Best Practices in Holocaust Education: Guidelines and Standards

From Section:
Formal Education
May. 05, 2009
Fall, 2009

Source: Jewish Educational Leadership. Fall 2009 (8:1) pages 21-26


In this article, Shirah Hecht reports on recent research designed to provide general information about best practices in Holocaust education, Holocaust education delivery systems, and the training of Holocaust educators. It was also intended to respond to an interest in considering alternative educational models to address the diminishing access to survivors and whose first-hand presentations have been a centerpiece of many of the educational programs.


The questions addressed by the research included several designed to identify characteristics of the most effective Holocaust education programs, including: What are characteristics of these programs that make them effective? What is the role and importance of first-hand testimony by survivors? How are field leaders thinking about Holocaust education in coming years, in light of the diminishing access to survivors and first-hand testimony?


The results reported in the article are based on interviews with leading professionals in a variety of positions related to Holocaust education, in addition to other collected documents and resources. Using a “snowball sample” approach, the interviewees included noted professionals associated with a range of institutions related to Holocaust education, including Holocaust museums, Holocaust education and resource centers and state commissions. More than 50 experts were identified and 22 professionals were interviewed. Of these, 16 individuals participated in extensive telephone interviews that followed a structured protocol and six individuals responded to more focused questions about specific topics of interest.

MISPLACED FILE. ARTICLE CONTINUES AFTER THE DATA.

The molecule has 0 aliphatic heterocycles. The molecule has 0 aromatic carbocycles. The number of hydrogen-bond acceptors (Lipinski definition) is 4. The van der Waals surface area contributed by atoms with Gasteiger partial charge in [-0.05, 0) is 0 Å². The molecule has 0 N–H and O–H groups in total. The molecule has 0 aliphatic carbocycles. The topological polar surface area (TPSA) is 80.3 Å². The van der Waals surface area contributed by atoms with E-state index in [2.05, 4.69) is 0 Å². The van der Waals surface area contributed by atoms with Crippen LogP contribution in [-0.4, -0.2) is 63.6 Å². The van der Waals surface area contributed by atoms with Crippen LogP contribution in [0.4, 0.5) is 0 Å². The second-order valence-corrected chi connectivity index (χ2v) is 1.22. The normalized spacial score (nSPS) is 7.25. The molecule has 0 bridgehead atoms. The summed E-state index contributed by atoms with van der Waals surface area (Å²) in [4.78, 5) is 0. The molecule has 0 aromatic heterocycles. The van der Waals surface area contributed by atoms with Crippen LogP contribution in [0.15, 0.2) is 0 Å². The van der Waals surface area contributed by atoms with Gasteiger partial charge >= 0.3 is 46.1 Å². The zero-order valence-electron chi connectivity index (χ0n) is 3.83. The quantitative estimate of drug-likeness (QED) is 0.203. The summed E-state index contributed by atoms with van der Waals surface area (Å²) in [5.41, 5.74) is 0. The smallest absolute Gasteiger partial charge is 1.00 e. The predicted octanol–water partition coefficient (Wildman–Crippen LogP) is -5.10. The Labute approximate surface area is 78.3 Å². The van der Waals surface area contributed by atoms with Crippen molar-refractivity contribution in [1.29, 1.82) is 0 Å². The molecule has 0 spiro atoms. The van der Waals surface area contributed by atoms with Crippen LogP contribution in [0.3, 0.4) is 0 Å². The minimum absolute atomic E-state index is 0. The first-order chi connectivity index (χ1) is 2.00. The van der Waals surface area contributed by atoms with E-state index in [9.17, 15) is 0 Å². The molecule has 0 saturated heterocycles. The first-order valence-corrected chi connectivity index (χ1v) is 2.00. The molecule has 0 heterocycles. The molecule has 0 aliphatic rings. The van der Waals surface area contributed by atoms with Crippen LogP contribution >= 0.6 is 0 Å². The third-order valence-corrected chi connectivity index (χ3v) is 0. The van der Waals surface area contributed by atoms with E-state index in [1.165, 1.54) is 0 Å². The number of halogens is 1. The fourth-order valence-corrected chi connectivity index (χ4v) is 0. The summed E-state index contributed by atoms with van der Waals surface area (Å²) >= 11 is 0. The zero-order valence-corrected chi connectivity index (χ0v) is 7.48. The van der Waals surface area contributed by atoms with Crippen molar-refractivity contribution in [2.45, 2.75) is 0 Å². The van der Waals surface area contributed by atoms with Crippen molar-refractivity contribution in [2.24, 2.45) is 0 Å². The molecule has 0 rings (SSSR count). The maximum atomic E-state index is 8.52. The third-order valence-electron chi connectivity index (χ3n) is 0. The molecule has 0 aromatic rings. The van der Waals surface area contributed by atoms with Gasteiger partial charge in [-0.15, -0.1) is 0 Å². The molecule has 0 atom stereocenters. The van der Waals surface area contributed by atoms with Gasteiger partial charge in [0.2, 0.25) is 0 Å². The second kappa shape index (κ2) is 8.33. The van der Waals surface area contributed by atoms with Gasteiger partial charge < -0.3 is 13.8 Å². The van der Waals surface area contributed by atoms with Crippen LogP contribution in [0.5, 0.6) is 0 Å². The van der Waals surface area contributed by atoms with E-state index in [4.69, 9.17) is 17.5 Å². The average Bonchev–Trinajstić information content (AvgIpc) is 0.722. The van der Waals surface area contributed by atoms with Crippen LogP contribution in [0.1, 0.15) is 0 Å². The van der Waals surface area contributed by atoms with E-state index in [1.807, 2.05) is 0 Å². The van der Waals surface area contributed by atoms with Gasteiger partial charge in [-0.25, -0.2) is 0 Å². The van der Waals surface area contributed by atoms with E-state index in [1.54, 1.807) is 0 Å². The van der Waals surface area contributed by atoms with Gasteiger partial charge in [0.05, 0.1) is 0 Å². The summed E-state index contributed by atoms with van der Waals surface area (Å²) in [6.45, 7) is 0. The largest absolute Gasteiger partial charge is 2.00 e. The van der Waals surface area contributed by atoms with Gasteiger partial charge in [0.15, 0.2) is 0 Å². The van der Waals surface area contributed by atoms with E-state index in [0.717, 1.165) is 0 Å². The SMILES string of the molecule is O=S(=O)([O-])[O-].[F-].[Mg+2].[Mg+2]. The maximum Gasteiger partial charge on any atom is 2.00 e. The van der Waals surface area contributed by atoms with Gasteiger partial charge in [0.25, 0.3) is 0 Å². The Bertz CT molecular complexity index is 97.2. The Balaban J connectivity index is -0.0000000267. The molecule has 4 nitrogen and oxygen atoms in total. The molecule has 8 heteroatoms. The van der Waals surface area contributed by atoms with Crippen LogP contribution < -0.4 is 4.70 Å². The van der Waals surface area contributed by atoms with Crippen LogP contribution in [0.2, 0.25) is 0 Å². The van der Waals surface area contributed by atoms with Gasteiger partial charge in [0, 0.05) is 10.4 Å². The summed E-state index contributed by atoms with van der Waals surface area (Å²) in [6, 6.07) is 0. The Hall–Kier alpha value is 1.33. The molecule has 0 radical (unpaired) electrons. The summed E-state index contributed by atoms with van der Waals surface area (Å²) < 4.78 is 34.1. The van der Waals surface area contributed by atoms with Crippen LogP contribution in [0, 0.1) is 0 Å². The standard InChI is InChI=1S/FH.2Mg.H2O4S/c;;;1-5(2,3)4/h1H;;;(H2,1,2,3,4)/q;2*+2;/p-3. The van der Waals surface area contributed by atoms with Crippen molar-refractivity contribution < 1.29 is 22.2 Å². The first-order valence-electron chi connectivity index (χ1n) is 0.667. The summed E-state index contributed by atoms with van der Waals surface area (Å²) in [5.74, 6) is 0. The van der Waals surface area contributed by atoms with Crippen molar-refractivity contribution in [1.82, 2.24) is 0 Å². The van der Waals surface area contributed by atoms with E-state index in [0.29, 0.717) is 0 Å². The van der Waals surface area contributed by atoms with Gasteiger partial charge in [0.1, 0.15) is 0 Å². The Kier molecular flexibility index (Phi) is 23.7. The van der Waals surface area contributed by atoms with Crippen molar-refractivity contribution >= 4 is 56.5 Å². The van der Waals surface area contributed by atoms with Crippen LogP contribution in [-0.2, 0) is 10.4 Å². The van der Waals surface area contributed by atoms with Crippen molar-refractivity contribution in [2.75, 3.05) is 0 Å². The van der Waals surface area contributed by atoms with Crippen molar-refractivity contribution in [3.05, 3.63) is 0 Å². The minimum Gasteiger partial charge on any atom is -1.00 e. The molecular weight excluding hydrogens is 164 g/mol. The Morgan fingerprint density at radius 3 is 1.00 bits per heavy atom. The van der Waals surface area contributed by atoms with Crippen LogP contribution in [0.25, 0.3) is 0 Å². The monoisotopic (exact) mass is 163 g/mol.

Summary of Research Findings:


Effective Holocaust education:

  • uses powerful teaching vehicles and materials
  • connects with larger curricular goals and longer curriculum time-frames
  • attends to cognitive and affective goals
  • creates an emotionally safe environment for learning this material

Survivor presentations:

  • are currently invaluable
  • require preparation in order to be used effectively
  • are not the only means of reaching students in an impactful way
  • can and will be effectively replaced in the future with second generation and other alternative speakers, taped testimonies and combining multiple media

Effective professional development for teachers:

  • must be structurally well-designed and must include ongoing support
  • emphasizes content effectively as well as incorporating pedagogy
  • includes demonstrations and modeling of teaching methods
  • must be school and curriculum-based
  • respects the demands and needs of teachers professionally and in their school settings
  • identifies, rewards and reinforces the most committed teachers of Holocaust material
  • contains content that is shaped with state standards clearly in mind
  • balances national and local resources while always including local follow-up and support

Effective outreach and delivery systems:

  • actively promote and network to create programming
  • work from a central locus of action in a community
  • focus on teachers as the gateway to reaching and affecting students
  • facilitate teachers’ involvement by meeting them where they are, respecting their constraints and supporting their personal professional development
  • provide excellent educational content and professional development structures

Assessment and evaluation in this field:

  • is currently extremely limited
  • requires significant work in order to answer basic questions about student outcomes and
    to describe current educational resources

Updated: Feb. 07, 2017
Best practices | Curricula | Holocaust education | Professional development | Research